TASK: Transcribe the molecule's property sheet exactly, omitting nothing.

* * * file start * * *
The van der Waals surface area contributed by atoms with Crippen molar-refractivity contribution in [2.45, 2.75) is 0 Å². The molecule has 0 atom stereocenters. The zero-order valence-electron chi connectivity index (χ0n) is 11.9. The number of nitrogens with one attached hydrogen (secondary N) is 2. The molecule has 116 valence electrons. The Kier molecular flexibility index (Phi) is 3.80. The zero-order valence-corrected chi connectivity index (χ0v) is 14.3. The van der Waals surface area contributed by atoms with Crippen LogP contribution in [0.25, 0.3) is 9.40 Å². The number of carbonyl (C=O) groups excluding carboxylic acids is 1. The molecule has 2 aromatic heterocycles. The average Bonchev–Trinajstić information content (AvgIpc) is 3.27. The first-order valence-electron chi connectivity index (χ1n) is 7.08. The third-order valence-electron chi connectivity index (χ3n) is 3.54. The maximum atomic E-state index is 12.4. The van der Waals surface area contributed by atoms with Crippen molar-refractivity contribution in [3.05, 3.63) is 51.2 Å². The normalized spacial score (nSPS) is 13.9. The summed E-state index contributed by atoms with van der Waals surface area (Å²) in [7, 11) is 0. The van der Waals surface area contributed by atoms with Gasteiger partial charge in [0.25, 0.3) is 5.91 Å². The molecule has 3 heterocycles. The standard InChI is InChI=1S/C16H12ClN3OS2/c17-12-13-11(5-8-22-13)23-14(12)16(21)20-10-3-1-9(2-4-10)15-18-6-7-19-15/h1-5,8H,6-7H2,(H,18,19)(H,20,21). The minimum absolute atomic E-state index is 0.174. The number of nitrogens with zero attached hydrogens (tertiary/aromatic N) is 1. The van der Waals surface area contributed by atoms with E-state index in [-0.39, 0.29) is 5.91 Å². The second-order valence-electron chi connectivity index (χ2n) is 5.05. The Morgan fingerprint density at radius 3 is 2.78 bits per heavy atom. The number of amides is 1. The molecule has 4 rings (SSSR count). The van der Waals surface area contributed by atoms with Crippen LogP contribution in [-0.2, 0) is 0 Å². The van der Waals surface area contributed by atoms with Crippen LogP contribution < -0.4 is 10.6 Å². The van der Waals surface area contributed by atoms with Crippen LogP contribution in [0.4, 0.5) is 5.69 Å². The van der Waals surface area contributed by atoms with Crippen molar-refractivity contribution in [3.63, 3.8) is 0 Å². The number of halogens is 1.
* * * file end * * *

The van der Waals surface area contributed by atoms with Crippen molar-refractivity contribution in [2.45, 2.75) is 0 Å². The molecule has 0 atom stereocenters. The zero-order valence-electron chi connectivity index (χ0n) is 11.9. The number of nitrogens with one attached hydrogen (secondary N) is 2. The molecule has 116 valence electrons. The Kier molecular flexibility index (Phi) is 3.80. The zero-order valence-corrected chi connectivity index (χ0v) is 14.3. The van der Waals surface area contributed by atoms with Crippen LogP contribution in [0.25, 0.3) is 9.40 Å². The number of carbonyl (C=O) groups excluding carboxylic acids is 1. The molecule has 2 aromatic heterocycles. The average Bonchev–Trinajstić information content (AvgIpc) is 3.27. The first-order valence-electron chi connectivity index (χ1n) is 7.08. The third-order valence-electron chi connectivity index (χ3n) is 3.54. The maximum atomic E-state index is 12.4. The van der Waals surface area contributed by atoms with Crippen molar-refractivity contribution in [3.05, 3.63) is 51.2 Å². The normalized spacial score (nSPS) is 13.9. The summed E-state index contributed by atoms with van der Waals surface area (Å²) in [7, 11) is 0. The van der Waals surface area contributed by atoms with Gasteiger partial charge in [0.25, 0.3) is 5.91 Å². The molecule has 3 heterocycles. The standard InChI is InChI=1S/C16H12ClN3OS2/c17-12-13-11(5-8-22-13)23-14(12)16(21)20-10-3-1-9(2-4-10)15-18-6-7-19-15/h1-5,8H,6-7H2,(H,18,19)(H,20,21). The minimum absolute atomic E-state index is 0.174. The number of nitrogens with zero attached hydrogens (tertiary/aromatic N) is 1. The van der Waals surface area contributed by atoms with E-state index in [-0.39, 0.29) is 5.91 Å². The second-order valence-electron chi connectivity index (χ2n) is 5.05. The Morgan fingerprint density at radius 3 is 2.78 bits per heavy atom. The number of amides is 1. The molecule has 4 rings (SSSR count). The van der Waals surface area contributed by atoms with Crippen LogP contribution in [-0.2, 0) is 0 Å². The van der Waals surface area contributed by atoms with Crippen LogP contribution < -0.4 is 10.6 Å². The van der Waals surface area contributed by atoms with Crippen LogP contribution in [0.4, 0.5) is 5.69 Å². The van der Waals surface area contributed by atoms with Crippen molar-refractivity contribution in [3.63, 3.8) is 0 Å². The number of halogens is 1.